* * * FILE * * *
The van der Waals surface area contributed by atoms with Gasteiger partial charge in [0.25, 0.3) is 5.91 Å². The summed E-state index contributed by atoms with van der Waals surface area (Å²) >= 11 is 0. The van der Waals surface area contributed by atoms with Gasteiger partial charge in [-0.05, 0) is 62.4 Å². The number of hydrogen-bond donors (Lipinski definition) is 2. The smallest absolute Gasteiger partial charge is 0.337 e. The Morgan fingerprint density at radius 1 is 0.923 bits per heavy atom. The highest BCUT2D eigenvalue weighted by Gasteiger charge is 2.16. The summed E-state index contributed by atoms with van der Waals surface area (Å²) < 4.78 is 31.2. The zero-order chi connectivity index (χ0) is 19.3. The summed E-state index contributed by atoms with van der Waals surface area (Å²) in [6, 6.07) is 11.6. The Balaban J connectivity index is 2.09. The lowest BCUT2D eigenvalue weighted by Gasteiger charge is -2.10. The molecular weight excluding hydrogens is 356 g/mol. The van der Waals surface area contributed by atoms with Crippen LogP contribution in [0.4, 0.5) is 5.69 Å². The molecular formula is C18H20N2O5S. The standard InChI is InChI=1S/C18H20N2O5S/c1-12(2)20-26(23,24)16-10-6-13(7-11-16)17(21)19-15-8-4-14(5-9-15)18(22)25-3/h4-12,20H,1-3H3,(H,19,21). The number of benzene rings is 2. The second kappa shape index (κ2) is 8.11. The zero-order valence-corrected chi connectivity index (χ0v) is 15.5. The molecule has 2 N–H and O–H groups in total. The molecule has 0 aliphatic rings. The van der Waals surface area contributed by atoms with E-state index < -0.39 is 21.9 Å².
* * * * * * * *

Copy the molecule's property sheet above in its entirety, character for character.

The van der Waals surface area contributed by atoms with Gasteiger partial charge in [0.25, 0.3) is 5.91 Å². The summed E-state index contributed by atoms with van der Waals surface area (Å²) >= 11 is 0. The van der Waals surface area contributed by atoms with Gasteiger partial charge in [-0.05, 0) is 62.4 Å². The number of hydrogen-bond donors (Lipinski definition) is 2. The smallest absolute Gasteiger partial charge is 0.337 e. The Morgan fingerprint density at radius 1 is 0.923 bits per heavy atom. The highest BCUT2D eigenvalue weighted by Gasteiger charge is 2.16. The summed E-state index contributed by atoms with van der Waals surface area (Å²) < 4.78 is 31.2. The zero-order chi connectivity index (χ0) is 19.3. The summed E-state index contributed by atoms with van der Waals surface area (Å²) in [6, 6.07) is 11.6. The Balaban J connectivity index is 2.09. The lowest BCUT2D eigenvalue weighted by Gasteiger charge is -2.10. The molecular weight excluding hydrogens is 356 g/mol. The van der Waals surface area contributed by atoms with Crippen LogP contribution in [0.4, 0.5) is 5.69 Å². The molecular formula is C18H20N2O5S. The standard InChI is InChI=1S/C18H20N2O5S/c1-12(2)20-26(23,24)16-10-6-13(7-11-16)17(21)19-15-8-4-14(5-9-15)18(22)25-3/h4-12,20H,1-3H3,(H,19,21). The number of benzene rings is 2. The second kappa shape index (κ2) is 8.11. The zero-order valence-corrected chi connectivity index (χ0v) is 15.5. The molecule has 2 N–H and O–H groups in total. The molecule has 0 aliphatic rings. The van der Waals surface area contributed by atoms with E-state index < -0.39 is 21.9 Å².